The separation of parents, especially during one’s own childhood, is often times a traumatic experience that carries long term damage. While a child may not realize it, underlying harmful effects can form and hinder their lives down the line. The one thing any good parent wants for their children, is their happiness. As such, it is imperative that a deeper understanding of the effects of a divorce can have on kids be put forth.
How Children are affected
Children caught in the crossfire of divorce undergo many changes, many of which can be harmful to their well-being. This can occur in a myriad of ways:
- It interferes with their ability to interact with others: Living through a divorce at a young age often results in a child internalizing their parents’ conflict and asserting it outwards on others. This can often be seen at a school setting. For instance, boys dealing with divorces often exert their frustrations upon their peers in the form of bullying. They tend to have increased aggression as a result of their pain. For girls, they tend to be more withdrawn from social settings. All of these symptoms make for an individual unfit for the rest of the world. Negative effects of divorce on children are one of the reasons why wise parents keep divorce as the last resort.
- Children tend to face psychological hardships. Some kids from Separation Anxiety Disorder or SAD, in which they become depressed, fearful of losing loved ones, heavily attached to others, and form self destructive behaviors. In extreme cases, this can result in children inflicting physical harm onto themselves such as cutting or in other cases, sleep deprivation. Long term effects can also weaken an individual’s own will to be independent and self-sufficient.
- These tough circumstances also lend themselves to creating other problems. Having such psychological hardships often results in decreased performance in academics and worsening of quality of life for kids. The latter can also result from financial troubles, as each parent must split their income and consequently, receive less.
- Children typically play the “blame game”. This is a behavior in which either children do not take responsibility for their own actions or they place blame squarely on themselves. For example, going through a divorce, children believe it to be that all negative occurrences are a result of someone else. In another instance, it could mean they feel they are the reason for the separation of their parents and that this means they are largely at fault for other bad scenarios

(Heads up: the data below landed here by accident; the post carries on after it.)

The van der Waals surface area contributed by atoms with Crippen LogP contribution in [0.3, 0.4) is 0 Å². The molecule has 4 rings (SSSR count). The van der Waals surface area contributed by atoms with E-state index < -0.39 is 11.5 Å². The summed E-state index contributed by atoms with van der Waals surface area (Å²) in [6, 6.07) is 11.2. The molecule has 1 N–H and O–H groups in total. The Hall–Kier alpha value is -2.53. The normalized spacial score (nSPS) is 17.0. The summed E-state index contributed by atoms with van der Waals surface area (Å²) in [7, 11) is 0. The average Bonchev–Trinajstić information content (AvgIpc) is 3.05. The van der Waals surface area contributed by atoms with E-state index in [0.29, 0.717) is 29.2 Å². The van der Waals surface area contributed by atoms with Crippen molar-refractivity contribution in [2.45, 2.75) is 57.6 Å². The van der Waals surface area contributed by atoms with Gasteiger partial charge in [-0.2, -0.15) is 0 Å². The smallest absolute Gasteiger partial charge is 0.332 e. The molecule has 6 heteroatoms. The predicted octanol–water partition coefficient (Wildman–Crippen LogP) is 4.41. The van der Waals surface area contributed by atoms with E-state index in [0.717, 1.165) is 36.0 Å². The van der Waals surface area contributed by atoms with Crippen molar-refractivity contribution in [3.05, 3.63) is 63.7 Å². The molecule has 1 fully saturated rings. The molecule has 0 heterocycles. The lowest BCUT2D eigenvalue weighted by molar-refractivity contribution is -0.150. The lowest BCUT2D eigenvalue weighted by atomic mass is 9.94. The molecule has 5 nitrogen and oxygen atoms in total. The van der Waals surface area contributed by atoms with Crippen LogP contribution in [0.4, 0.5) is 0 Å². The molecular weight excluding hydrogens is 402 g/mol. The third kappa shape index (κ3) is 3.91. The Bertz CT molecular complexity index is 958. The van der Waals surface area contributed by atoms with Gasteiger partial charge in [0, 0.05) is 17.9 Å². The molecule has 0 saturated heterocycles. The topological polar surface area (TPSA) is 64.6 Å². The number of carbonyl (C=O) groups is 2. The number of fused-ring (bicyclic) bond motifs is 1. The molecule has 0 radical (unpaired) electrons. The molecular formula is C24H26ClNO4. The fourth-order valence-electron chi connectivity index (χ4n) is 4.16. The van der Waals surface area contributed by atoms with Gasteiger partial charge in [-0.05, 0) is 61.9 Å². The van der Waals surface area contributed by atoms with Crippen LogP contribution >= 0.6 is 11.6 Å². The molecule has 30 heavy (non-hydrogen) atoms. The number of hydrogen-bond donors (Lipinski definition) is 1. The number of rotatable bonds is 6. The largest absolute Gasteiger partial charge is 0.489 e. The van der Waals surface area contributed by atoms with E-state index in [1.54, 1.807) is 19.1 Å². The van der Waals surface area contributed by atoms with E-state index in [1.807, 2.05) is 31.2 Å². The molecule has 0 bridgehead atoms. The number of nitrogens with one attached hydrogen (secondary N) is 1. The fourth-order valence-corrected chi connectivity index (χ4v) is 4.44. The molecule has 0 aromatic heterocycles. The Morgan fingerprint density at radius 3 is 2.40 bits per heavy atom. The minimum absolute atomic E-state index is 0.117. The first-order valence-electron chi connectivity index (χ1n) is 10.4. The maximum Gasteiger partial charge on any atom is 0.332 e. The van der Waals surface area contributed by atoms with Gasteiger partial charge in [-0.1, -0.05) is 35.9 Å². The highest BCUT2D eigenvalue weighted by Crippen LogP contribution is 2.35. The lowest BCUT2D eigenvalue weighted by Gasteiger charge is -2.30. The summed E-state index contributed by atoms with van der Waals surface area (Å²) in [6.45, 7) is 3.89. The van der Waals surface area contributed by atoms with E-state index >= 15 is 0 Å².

- A divorce can still have lingering pain in the children of the parents, even into adulthood. The sense of betrayal of a family member is never quite put at rest, and in some cases increases with age.
This is, of course, not to say that parents should never get divorced. Marital problems are always a reality in families. Some problems have a peaceful resolution, with families becoming stronger as a result. However, others are much worse off. Thus, a separation between partners can be an appropriate course of action, to avoid further pain. As such, the parents must be responsible in ensuring that they mitigate as much damage done to their children as possible.
What can be done to help
- Parents should avoid making sudden changes in their children’s lives. Abrupt changes will often times make the process of adjusting to the divorce much worse. This may include not having one parent immediately moving out of the house or changing the amount of time each parent sees a child.
- Open and clear communication between parent and child is a must. Parents should be honest with their children, as lying or “softening the blow” will only make things worse. For instance, a child learning of the true nature of all these sudden changes will more than likely hold resentment towards his/her parents for withholding the truth.
- Parents should also make efforts to identify and treat any mental concerns with their children. As mentioned previously, children during the process of a divorce may exhibit troubling signs of mental illnesses or psychological baggage. As such, parents would do well to notice these symptoms and seek professional help if needed. Psychological therapy, counseling, or even medication for children can all be ways to help them get past this burdensome process.
A divorce is a tremendous challenge to overcome and affects the entire family, both directly and indirectly. Because of this, it is imperative that parents are fully aware of not only their own actions but also what the impact these actions can have on those they love, the children. With foresight and encouragement, a divorce can be a temporary encumbrance. Given enough time, this may even result in a new and improved life for all involved. With any traumatic experience, it does not have to define the individual. A child’s happiness can be rediscovered after overcoming such adversity.